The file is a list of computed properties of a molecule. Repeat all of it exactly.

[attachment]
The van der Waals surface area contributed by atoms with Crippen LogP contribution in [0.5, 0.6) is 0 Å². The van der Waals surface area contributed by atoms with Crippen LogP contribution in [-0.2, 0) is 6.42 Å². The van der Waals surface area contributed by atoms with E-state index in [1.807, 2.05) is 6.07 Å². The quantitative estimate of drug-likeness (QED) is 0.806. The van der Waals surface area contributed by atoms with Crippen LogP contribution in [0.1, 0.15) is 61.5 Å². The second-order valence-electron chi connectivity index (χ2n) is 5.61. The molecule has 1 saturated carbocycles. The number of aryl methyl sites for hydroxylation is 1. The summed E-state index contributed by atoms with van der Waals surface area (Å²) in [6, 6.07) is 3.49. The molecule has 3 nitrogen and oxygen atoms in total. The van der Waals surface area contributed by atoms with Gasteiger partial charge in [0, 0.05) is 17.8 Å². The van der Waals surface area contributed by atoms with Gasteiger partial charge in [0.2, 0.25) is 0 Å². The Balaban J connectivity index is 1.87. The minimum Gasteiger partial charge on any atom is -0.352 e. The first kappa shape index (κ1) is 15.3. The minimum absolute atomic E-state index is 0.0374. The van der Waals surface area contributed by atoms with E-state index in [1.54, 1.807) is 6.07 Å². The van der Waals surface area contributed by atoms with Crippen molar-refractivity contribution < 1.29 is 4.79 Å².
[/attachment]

The van der Waals surface area contributed by atoms with Crippen LogP contribution in [0.5, 0.6) is 0 Å². The van der Waals surface area contributed by atoms with Crippen LogP contribution in [-0.2, 0) is 6.42 Å². The van der Waals surface area contributed by atoms with E-state index in [1.807, 2.05) is 6.07 Å². The quantitative estimate of drug-likeness (QED) is 0.806. The van der Waals surface area contributed by atoms with Crippen LogP contribution in [0.1, 0.15) is 61.5 Å². The second-order valence-electron chi connectivity index (χ2n) is 5.61. The molecule has 1 saturated carbocycles. The number of aryl methyl sites for hydroxylation is 1. The summed E-state index contributed by atoms with van der Waals surface area (Å²) in [6, 6.07) is 3.49. The molecule has 3 nitrogen and oxygen atoms in total. The van der Waals surface area contributed by atoms with Gasteiger partial charge in [0, 0.05) is 17.8 Å². The van der Waals surface area contributed by atoms with Gasteiger partial charge in [0.2, 0.25) is 0 Å². The Balaban J connectivity index is 1.87. The minimum Gasteiger partial charge on any atom is -0.352 e. The first kappa shape index (κ1) is 15.3. The minimum absolute atomic E-state index is 0.0374. The van der Waals surface area contributed by atoms with E-state index in [1.54, 1.807) is 6.07 Å². The van der Waals surface area contributed by atoms with Crippen molar-refractivity contribution < 1.29 is 4.79 Å².